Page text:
To Change a Habit, Get Specific

Photo by Elina Mark; Wikimedia Commons

Photo by Elina Mark; Wikimedia Commons

Researchers have long known that we are more likely to change a habit when we define a specific goal (like “eat more fruits and vegetables”) rather than a vague direction (“get healthier”).

Beyond that, researchers have now shown us that if we can attach specific and meaningful labels or images to the outcomes we wish to see, this will increase our motivation for change. For example, it is a lot more motivating to work toward the day when you can sit on the floor and play with your grandchildren, move around the tennis court more easily, or shop for a smaller pant size rather than a generic outcome (“be healthy”).

To consider how to apply this principle to your money habits, check out pocketchangebook.com.

How can you get as specific as possible about the healthy outcomes you’d like to see?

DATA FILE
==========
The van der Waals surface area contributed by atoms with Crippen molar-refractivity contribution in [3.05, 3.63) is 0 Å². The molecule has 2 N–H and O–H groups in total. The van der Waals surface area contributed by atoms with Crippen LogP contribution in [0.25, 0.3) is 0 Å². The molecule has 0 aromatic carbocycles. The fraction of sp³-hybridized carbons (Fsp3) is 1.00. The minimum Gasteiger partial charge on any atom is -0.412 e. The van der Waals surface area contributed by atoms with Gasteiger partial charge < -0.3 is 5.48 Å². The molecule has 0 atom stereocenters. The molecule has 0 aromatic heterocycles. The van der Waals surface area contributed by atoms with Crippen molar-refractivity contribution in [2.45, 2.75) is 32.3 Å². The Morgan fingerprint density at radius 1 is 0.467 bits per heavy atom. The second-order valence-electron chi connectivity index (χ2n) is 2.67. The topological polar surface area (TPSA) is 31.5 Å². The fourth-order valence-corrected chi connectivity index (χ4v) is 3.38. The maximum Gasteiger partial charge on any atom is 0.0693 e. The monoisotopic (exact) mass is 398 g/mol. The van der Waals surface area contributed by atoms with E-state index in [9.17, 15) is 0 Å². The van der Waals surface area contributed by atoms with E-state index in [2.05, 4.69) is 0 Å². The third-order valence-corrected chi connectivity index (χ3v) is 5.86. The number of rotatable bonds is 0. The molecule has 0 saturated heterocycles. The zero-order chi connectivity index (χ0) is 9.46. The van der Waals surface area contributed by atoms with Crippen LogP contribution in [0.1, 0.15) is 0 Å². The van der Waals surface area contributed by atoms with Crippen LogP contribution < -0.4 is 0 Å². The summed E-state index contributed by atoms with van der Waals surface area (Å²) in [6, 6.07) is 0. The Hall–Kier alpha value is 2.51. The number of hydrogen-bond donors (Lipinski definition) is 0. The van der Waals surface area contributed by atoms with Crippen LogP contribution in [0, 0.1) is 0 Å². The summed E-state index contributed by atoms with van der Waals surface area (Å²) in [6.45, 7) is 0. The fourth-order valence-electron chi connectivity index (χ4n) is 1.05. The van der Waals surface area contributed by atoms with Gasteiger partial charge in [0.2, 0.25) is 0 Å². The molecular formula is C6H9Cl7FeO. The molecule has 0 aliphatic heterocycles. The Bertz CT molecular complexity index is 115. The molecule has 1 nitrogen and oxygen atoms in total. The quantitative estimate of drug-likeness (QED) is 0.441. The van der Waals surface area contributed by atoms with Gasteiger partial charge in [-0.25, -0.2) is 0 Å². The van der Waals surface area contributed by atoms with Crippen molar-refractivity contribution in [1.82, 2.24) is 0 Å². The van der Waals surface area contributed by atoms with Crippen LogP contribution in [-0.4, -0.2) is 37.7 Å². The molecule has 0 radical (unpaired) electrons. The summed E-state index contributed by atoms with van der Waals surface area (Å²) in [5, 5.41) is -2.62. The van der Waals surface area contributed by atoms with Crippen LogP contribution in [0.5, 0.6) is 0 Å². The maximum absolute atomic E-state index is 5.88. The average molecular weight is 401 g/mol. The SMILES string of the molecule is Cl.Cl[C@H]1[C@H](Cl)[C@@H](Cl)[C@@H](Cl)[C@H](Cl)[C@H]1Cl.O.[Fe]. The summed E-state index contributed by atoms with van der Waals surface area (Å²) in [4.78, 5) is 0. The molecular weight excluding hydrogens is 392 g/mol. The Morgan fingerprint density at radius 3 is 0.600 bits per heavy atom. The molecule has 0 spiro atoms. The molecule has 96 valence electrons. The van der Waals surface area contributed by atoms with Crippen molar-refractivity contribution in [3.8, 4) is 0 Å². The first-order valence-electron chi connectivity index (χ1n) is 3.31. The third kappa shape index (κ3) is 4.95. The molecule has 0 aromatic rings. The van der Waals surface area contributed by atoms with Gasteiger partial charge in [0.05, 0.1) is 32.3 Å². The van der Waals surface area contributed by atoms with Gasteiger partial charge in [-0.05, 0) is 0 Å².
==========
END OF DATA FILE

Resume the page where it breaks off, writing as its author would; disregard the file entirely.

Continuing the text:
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2 thoughts on “To Change a Habit, Get Specific

  1. You could probably write down a specific weight goal you’d like to reach, a distance that you’d like to be able to run (like a 5-k), or an amount of weight you would like to lift in the gym.
    The slow progress you see toward these goals might encourage you to complete them.

  2. I have a friend who has this image of himself playing softball with his nieces and nephews–somethign he is not able to do now because of his weight. It’s a very motivating image for him, and he tries to call it to mind when he is faced with tempting foods that he probably shouldn’t eat.

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